This past week I was invited to attend a gathering at Princeton Theological Seminary for a really forward thinking initiative called the 'Youth and Philanthropy Academy'. Over the next couple of days I am going to do a few posts about that "Y.P.A." initiative. This first one will take a look at what the experience looked like and the next couple will look at some of its implications for youth ministry at my local church.
YPA is a pilot program through Princeton Theological that is designed to help foster Kingdom thinking and Kingdom action in students. Students are going to be encouraged to develop and execute on philanthropic ideas in their communities.
The idea has come through a partnership with an organization called, "Giving Point". Giving Point, which is centered in Atlanta, Georgia does this exact kind of work with teenagers from around the United States. Their social media platform has over 10,000 teen followers. The most motivated of these are given coaching and adult help so that those students can bring their philanthropic ideas to life. But, the burden of passion and forward movement always rests with the student. In this way, Giving Point encourages teens as empowered agents of change rather than as passive recipients of adult initiative. Princeton is trying to see if they can create a version of that kind of program through the seminary.
The basic plan is to bring about 15 students to Princeton for a week long summer session. At this YPA experience, students will connect their ideas to their faith and come up with a plan to execute on that plan while collaborating with other students. Here is what the overall framework will look like:
1. A student will apply to go to YPA.
2. Once selected they will fly to Princeton for the Youth and Philanthropy Academy week.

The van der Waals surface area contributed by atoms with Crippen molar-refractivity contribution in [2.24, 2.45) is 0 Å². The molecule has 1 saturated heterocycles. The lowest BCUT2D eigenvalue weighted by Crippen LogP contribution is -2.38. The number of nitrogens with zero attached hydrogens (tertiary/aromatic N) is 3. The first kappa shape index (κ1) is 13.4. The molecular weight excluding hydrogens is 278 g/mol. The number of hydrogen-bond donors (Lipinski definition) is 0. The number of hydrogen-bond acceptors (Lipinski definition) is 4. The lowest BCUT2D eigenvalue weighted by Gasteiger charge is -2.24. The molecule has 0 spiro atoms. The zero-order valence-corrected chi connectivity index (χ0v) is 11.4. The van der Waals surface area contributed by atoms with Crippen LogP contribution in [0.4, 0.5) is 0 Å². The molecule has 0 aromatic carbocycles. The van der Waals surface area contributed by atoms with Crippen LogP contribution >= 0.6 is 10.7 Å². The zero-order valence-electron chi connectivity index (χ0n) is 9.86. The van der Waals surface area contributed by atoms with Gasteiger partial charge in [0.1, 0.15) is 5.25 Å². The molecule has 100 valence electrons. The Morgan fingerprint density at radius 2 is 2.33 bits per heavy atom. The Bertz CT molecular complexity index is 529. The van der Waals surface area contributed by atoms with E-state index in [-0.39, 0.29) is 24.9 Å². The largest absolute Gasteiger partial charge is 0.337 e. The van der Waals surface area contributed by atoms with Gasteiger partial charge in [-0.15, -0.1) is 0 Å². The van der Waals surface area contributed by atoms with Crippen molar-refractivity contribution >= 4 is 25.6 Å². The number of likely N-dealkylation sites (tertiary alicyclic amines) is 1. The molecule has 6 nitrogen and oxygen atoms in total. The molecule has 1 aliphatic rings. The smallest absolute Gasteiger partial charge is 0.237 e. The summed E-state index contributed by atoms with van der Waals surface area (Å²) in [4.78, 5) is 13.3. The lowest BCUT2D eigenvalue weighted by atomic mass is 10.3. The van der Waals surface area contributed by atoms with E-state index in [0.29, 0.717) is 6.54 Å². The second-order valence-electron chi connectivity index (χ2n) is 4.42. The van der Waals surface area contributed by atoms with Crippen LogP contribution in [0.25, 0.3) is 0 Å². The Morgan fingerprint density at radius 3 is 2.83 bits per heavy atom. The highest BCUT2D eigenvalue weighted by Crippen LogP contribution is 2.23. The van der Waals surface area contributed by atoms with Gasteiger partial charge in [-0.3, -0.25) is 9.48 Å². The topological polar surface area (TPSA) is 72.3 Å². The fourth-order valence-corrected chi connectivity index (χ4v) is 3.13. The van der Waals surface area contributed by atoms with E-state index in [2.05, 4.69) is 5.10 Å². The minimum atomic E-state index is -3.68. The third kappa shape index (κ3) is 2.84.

3. At the camp they will receive coaching on how to communicate the idea they are passionate about persuasively and develop a year long plan on executing the idea.
4. From there they will be tasked with going back to their local church and assembling a group of teenagers and adults (maybe from within and from outside of the church) to help with the project. These folks serve as participants and mentors along the way.
5. Princeton will also provide some kind of funding incentive plan for the students. They are still working out how this might work. But, they might get $500 from Princeton if they can raise $500 of funds on their own.
6. Last, if they are successful in executing on that year long plan and assembling that team of adults they will then be invited back to a kind of gala dinner in which they would pitch their idea to groups of folks who would fund the initiatives. They are describing this as a kind of grace filled "Shark Tank".
Each day at the academy students will be given a group session, opportunities to work collaboratively, individual speech coaching, and time for reflection so that they can process what they are learning as well as what God might be saying through their experience. All I can say at this point was that it was a really cool experience and that it is one of the most innovative things I have ever heard of in youth ministry. The group of people in attendance was from a pretty diverse set of backgrounds and Giving Point sent a couple of their representatives and two high school students who are actively working on projects. The students were amazing. I was blown away. There have been many students over the years that have impressed me. I have never met a student that has truly floored me. These two did. They had both high social intellegence and intellectual intelligence. It was amazing. I plan on trying to send one or two of our students this Summer if we can. More on how this impacts my local ministry in my next post.